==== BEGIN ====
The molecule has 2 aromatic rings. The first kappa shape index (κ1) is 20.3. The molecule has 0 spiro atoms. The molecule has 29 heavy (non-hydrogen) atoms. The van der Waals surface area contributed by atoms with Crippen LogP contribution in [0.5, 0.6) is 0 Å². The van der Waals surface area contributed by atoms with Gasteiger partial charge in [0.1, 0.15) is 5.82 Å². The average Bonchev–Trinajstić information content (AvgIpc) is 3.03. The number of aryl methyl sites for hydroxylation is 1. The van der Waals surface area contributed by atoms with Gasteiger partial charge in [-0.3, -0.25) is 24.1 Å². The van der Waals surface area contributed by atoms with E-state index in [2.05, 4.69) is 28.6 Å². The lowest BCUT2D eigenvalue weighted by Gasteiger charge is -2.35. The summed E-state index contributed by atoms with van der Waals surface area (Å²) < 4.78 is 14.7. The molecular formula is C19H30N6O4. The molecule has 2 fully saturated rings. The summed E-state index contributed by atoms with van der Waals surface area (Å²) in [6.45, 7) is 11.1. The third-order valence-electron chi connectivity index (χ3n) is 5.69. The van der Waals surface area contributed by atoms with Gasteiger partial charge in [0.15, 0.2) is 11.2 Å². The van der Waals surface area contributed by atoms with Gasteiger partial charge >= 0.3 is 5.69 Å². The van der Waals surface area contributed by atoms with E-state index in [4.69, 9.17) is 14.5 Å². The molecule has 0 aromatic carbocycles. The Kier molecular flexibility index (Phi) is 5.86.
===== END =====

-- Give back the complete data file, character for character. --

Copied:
The molecule has 2 aromatic rings. The first kappa shape index (κ1) is 20.3. The molecule has 0 spiro atoms. The molecule has 29 heavy (non-hydrogen) atoms. The van der Waals surface area contributed by atoms with Crippen LogP contribution in [0.5, 0.6) is 0 Å². The van der Waals surface area contributed by atoms with Gasteiger partial charge in [0.1, 0.15) is 5.82 Å². The average Bonchev–Trinajstić information content (AvgIpc) is 3.03. The number of aryl methyl sites for hydroxylation is 1. The van der Waals surface area contributed by atoms with Gasteiger partial charge in [-0.3, -0.25) is 24.1 Å². The van der Waals surface area contributed by atoms with E-state index in [2.05, 4.69) is 28.6 Å². The lowest BCUT2D eigenvalue weighted by Gasteiger charge is -2.35. The summed E-state index contributed by atoms with van der Waals surface area (Å²) < 4.78 is 14.7. The molecular formula is C19H30N6O4. The molecule has 2 fully saturated rings. The summed E-state index contributed by atoms with van der Waals surface area (Å²) in [6.45, 7) is 11.1. The third-order valence-electron chi connectivity index (χ3n) is 5.69. The van der Waals surface area contributed by atoms with Gasteiger partial charge in [0.15, 0.2) is 11.2 Å². The van der Waals surface area contributed by atoms with Gasteiger partial charge >= 0.3 is 5.69 Å². The van der Waals surface area contributed by atoms with E-state index in [4.69, 9.17) is 14.5 Å². The molecule has 0 aromatic carbocycles. The Kier molecular flexibility index (Phi) is 5.86.